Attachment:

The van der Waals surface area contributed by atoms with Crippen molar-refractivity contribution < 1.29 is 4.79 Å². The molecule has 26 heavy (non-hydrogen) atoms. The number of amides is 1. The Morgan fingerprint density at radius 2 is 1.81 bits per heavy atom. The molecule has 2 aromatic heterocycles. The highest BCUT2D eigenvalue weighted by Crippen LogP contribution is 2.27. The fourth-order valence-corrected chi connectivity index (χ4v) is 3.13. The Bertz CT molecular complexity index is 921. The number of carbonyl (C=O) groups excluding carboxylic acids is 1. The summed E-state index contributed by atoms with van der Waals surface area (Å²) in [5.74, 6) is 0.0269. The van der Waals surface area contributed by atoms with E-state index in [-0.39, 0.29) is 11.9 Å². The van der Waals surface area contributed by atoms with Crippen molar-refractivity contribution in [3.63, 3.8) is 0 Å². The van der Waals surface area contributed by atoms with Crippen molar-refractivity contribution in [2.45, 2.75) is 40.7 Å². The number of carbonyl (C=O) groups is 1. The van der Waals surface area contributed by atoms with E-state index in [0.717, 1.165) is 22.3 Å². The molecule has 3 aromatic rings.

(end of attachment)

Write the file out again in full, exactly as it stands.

The van der Waals surface area contributed by atoms with Crippen molar-refractivity contribution < 1.29 is 4.79 Å². The molecule has 26 heavy (non-hydrogen) atoms. The number of amides is 1. The Morgan fingerprint density at radius 2 is 1.81 bits per heavy atom. The molecule has 2 aromatic heterocycles. The highest BCUT2D eigenvalue weighted by Crippen LogP contribution is 2.27. The fourth-order valence-corrected chi connectivity index (χ4v) is 3.13. The Bertz CT molecular complexity index is 921. The number of carbonyl (C=O) groups excluding carboxylic acids is 1. The summed E-state index contributed by atoms with van der Waals surface area (Å²) in [5.74, 6) is 0.0269. The van der Waals surface area contributed by atoms with E-state index in [-0.39, 0.29) is 11.9 Å². The van der Waals surface area contributed by atoms with Crippen molar-refractivity contribution in [3.63, 3.8) is 0 Å². The van der Waals surface area contributed by atoms with Crippen molar-refractivity contribution in [2.45, 2.75) is 40.7 Å². The number of carbonyl (C=O) groups is 1. The van der Waals surface area contributed by atoms with E-state index in [0.717, 1.165) is 22.3 Å². The molecule has 3 aromatic rings.